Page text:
Some human monoclonal antibodies have been shown to enter the brain even when administered peripherally. In a transgenic mouse model of AD, Aducanumab is shown to enter the brain, bind parenchymal Aβ, and reduce soluble and insoluble Aβ in a dose-dependent manner. In patients with prodromal or mild AD, 1 year of monthly intravenous infusions of Aducanumab reduces brain Aβ in a dose- and time-dependent manner. This is accompanied by a slowing of clinical decline. The main safety issues are amyloid-related imaging abnormalities (Sevigny et al., 2016). Phase 3 clinical trials are ongoing. Gantenerumab preferentially interacts with aggregated brain Aβ, both parenchymal and vascular. This antibody acts centrally to disassemble and degrade amyloid plaques by recruiting microglia and activating phagocytosis (Ostrowitzki et al., 2012) but it does not alter plasma Aβ (Bohrmann et al., 2012). As with Adenacumab, trials showed positive trends in clinical scales, main safety worries are amyloid-related imaging abnormalities and clinical trials in different phases are ongoing.
In conclusion, no Aβ immunotherapy has demonstrated significant efficacy in humans to date. A meta-analysis of immunotherapies (Penninkilampi et al., 2017) found no significant treatment differences for typical primary outcome measures. Clinical benefits of peripheral immunotherapy in humans are limited, while the benefits of central immunotherapy in animal models are transient.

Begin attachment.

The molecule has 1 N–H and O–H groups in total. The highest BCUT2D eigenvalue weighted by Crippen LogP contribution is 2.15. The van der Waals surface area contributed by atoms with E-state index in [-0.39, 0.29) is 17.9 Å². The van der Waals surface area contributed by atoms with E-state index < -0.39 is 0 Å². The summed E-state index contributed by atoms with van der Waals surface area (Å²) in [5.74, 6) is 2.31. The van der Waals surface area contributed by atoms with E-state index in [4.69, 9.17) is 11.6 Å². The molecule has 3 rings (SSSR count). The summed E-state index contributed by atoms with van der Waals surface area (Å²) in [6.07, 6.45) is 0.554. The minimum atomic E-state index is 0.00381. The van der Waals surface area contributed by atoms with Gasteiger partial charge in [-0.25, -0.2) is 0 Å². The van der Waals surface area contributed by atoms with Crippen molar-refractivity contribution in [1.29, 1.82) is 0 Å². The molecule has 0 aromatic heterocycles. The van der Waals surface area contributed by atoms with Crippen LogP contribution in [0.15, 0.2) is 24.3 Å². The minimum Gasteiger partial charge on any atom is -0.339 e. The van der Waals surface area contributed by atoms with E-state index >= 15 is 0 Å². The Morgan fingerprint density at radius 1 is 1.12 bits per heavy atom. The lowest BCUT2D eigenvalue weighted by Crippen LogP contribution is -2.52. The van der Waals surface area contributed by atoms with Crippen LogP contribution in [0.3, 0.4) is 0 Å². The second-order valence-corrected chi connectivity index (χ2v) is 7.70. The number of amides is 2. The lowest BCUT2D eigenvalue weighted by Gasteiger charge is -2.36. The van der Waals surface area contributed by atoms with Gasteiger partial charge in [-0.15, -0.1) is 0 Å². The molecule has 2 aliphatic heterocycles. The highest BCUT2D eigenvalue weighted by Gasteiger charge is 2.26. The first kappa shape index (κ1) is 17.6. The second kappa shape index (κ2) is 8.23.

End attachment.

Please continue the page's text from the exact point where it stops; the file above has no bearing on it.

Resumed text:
Alternative Therapeutic Strategies
Despite Aβ immunotherapy showed not conclusive results to date, Aβ remains the main target in AD. A study using an image biomarker determined that a 15% decrease in Aβ is related to a cognitive improvement of 15–20% (Liu et al., 2015). For all that, there is an urgent need to find alternative methods to achieve a depletion of Aβ in the brain.
A number of studies showed that blood dialysis and plasmapheresis reduces Aβ levels in plasma and CSF in humans and attenuates AD symptoms and pathology in AD mouse models (58,6165), suggesting that removing Aβ from the plasma seems to be an effective -albeit indirect- way of removing Aβ. Different methodologies, from peritoneal dialysis (Jin et al., 2017) to hemodialysis (Kitaguchi et al., 2015; Sakai et al., 2016; Tholen et al., 2016) and plasma exchange (Boada et al., 2009), reported some extent of success removing Aβ from the plasma, which in turn reduces Aβ in the CSF and in the ISF -this last compartment has been confirmed in animals only-. Again, the “peripheral-sink hypothesis” adds new sources of support from these alternative strategies (Figure 1).